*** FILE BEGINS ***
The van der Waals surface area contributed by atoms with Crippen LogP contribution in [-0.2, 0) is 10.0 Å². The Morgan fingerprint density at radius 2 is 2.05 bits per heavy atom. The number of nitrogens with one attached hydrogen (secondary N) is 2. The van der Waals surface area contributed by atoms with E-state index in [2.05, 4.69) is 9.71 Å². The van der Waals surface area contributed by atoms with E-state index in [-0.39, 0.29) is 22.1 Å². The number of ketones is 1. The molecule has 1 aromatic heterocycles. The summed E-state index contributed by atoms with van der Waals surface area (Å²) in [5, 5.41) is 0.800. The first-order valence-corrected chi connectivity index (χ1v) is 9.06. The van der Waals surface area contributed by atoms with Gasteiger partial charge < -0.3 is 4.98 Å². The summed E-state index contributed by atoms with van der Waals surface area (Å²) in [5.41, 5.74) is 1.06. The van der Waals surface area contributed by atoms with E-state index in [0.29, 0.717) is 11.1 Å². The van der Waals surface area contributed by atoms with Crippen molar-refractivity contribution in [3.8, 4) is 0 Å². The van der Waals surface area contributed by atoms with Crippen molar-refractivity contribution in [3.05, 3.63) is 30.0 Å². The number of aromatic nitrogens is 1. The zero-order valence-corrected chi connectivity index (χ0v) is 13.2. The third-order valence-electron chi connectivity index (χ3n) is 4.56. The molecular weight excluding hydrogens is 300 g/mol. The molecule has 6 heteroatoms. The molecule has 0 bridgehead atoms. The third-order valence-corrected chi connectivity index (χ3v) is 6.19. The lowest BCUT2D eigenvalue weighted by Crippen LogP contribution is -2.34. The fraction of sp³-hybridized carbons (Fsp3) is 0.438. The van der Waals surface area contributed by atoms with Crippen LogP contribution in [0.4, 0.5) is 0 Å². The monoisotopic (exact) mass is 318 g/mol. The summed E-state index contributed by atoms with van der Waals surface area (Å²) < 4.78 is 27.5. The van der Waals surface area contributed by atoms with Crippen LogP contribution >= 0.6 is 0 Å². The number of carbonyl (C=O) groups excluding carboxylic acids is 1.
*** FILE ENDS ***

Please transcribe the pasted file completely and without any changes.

The van der Waals surface area contributed by atoms with Crippen LogP contribution in [-0.2, 0) is 10.0 Å². The Morgan fingerprint density at radius 2 is 2.05 bits per heavy atom. The number of nitrogens with one attached hydrogen (secondary N) is 2. The van der Waals surface area contributed by atoms with E-state index in [2.05, 4.69) is 9.71 Å². The van der Waals surface area contributed by atoms with E-state index in [-0.39, 0.29) is 22.1 Å². The number of ketones is 1. The molecule has 1 aromatic heterocycles. The summed E-state index contributed by atoms with van der Waals surface area (Å²) in [5, 5.41) is 0.800. The first-order valence-corrected chi connectivity index (χ1v) is 9.06. The van der Waals surface area contributed by atoms with Gasteiger partial charge < -0.3 is 4.98 Å². The summed E-state index contributed by atoms with van der Waals surface area (Å²) in [5.41, 5.74) is 1.06. The van der Waals surface area contributed by atoms with E-state index in [0.29, 0.717) is 11.1 Å². The van der Waals surface area contributed by atoms with Crippen molar-refractivity contribution in [3.8, 4) is 0 Å². The van der Waals surface area contributed by atoms with Crippen molar-refractivity contribution in [3.05, 3.63) is 30.0 Å². The number of aromatic nitrogens is 1. The zero-order valence-corrected chi connectivity index (χ0v) is 13.2. The third-order valence-electron chi connectivity index (χ3n) is 4.56. The molecular weight excluding hydrogens is 300 g/mol. The molecule has 6 heteroatoms. The molecule has 0 bridgehead atoms. The third-order valence-corrected chi connectivity index (χ3v) is 6.19. The lowest BCUT2D eigenvalue weighted by Crippen LogP contribution is -2.34. The fraction of sp³-hybridized carbons (Fsp3) is 0.438. The van der Waals surface area contributed by atoms with Crippen LogP contribution in [0.4, 0.5) is 0 Å². The monoisotopic (exact) mass is 318 g/mol. The summed E-state index contributed by atoms with van der Waals surface area (Å²) < 4.78 is 27.5. The van der Waals surface area contributed by atoms with Crippen LogP contribution >= 0.6 is 0 Å². The number of carbonyl (C=O) groups excluding carboxylic acids is 1.